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The are a little flashy for my taste. To me they border on gaudy....but that is just one boring old man's opinion.
Another boring old man here. I love the look of a stage full of gold brass instruments. The odd silver among the gold is OK, but non-traditional colours seem to be saying "Hey look at me, I'm trying to stand out by how I look, not how I sound."
 

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I've never seen an instance where someone was just flat out turned down to play with a group because of the finish of their sax.

For the most part...if you sound good and can hold your own most people don't care what brand you're playing on, let alone care about the finish (although back in my marching days I did manage to royally p*ss off my section leader by painting the inside of my bell right before a big nationally televised game :twisted:). Though in the collegiate setting, I have seen a few professors look down their noses at anyone who doesn't play the brand/model of sax they feel is superior...but that's another story.

Some definitely might buy a bright colored or unique looking sax to stand out, but that's not always the case. Before buying my Series II tenor, I played a handful...and the one that played best for me was black. Sometimes the horn that plays the best just happens to be the one that also stands out visually.
 

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. . . but non-traditional colours seem to be saying "Hey look at me, I'm trying to stand out by how I look, not how I sound."
Pat, you're a good guy, but that's a pretty broad stroke you're painting with. I have owned three JK tenors, as well as a Conn, Yamahas and a Selmer. The sound of the JK tenor I have now is closest to the sound I want. It just happens to be black nickel, while the others were all lacquered brass. I think it's Dr G who used to say, "Go for the Tone".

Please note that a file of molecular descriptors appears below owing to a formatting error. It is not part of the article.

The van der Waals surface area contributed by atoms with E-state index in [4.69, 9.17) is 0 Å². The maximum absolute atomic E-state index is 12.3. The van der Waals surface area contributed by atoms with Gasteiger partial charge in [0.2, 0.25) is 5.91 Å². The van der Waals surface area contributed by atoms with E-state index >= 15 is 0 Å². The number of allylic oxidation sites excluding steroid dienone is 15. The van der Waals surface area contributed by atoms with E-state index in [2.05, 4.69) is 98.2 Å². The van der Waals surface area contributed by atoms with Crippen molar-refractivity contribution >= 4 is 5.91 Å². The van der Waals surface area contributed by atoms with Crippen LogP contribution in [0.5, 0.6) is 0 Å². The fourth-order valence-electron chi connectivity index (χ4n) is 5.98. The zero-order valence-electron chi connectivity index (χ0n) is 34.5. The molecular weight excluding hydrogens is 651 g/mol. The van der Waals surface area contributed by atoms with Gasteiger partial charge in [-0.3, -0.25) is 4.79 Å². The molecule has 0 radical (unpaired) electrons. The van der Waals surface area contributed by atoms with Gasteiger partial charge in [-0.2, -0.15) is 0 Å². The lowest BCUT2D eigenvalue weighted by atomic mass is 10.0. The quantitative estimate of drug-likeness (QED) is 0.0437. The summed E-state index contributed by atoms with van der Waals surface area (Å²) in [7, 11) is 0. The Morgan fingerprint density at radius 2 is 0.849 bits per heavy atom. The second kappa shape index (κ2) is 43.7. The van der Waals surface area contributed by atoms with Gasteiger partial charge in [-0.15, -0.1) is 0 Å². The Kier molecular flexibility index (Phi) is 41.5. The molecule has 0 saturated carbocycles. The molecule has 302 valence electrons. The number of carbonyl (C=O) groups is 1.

To answer the OP - the colour of my sax has never been called into question. Since you ask about jazz bands, the only things band and section leaders have been concerned with are, 1.) can I read and 2.) can I blend. (yes/yes BTW)
 

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should see the looks you get turning up with a fluro pink clarinet (six foot large build 275lb guy)

it sounds bright (its plastic) :twisted:
 

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Many big bands in the 1930s not only dressed alike, down to the shoes, but they also had standards as to look of the horns. Players were expected to get their saxes relacquered when they started to look shabby.
 

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Hey all,

I recently started my search for a black lacquer/black plated saxophone and came across a troubling question I kept asking myself. Do any bands discourage members from playing on black saxophone for looking out of place?

I feel like it would be a nice horn to solo on, having that stand out feel...
As long as your playing can back it up, go with it. If you are getting it to show off, there may be other issues in your future.